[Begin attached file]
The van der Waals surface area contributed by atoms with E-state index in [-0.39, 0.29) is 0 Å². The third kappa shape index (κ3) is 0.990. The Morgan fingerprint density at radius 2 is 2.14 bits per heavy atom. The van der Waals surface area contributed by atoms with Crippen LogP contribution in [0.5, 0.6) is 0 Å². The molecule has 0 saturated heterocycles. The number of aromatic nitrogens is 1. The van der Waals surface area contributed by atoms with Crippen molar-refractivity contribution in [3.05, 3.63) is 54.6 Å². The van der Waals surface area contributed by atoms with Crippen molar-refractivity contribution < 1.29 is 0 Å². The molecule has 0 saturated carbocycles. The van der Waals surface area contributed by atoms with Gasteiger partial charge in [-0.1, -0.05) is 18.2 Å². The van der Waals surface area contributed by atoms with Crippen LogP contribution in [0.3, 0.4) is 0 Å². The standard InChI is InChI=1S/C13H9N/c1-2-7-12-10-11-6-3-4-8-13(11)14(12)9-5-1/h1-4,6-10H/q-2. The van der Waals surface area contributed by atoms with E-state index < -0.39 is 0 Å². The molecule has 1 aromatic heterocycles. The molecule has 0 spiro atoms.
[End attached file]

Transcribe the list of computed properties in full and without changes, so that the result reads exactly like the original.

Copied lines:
The van der Waals surface area contributed by atoms with E-state index in [-0.39, 0.29) is 0 Å². The third kappa shape index (κ3) is 0.990. The Morgan fingerprint density at radius 2 is 2.14 bits per heavy atom. The van der Waals surface area contributed by atoms with Crippen LogP contribution in [0.5, 0.6) is 0 Å². The molecule has 0 saturated heterocycles. The number of aromatic nitrogens is 1. The van der Waals surface area contributed by atoms with Crippen molar-refractivity contribution in [3.05, 3.63) is 54.6 Å². The van der Waals surface area contributed by atoms with Crippen molar-refractivity contribution < 1.29 is 0 Å². The molecule has 0 saturated carbocycles. The van der Waals surface area contributed by atoms with Gasteiger partial charge in [-0.1, -0.05) is 18.2 Å². The van der Waals surface area contributed by atoms with Crippen LogP contribution in [0.3, 0.4) is 0 Å². The standard InChI is InChI=1S/C13H9N/c1-2-7-12-10-11-6-3-4-8-13(11)14(12)9-5-1/h1-4,6-10H/q-2. The van der Waals surface area contributed by atoms with E-state index < -0.39 is 0 Å². The molecule has 1 aromatic heterocycles. The molecule has 0 spiro atoms.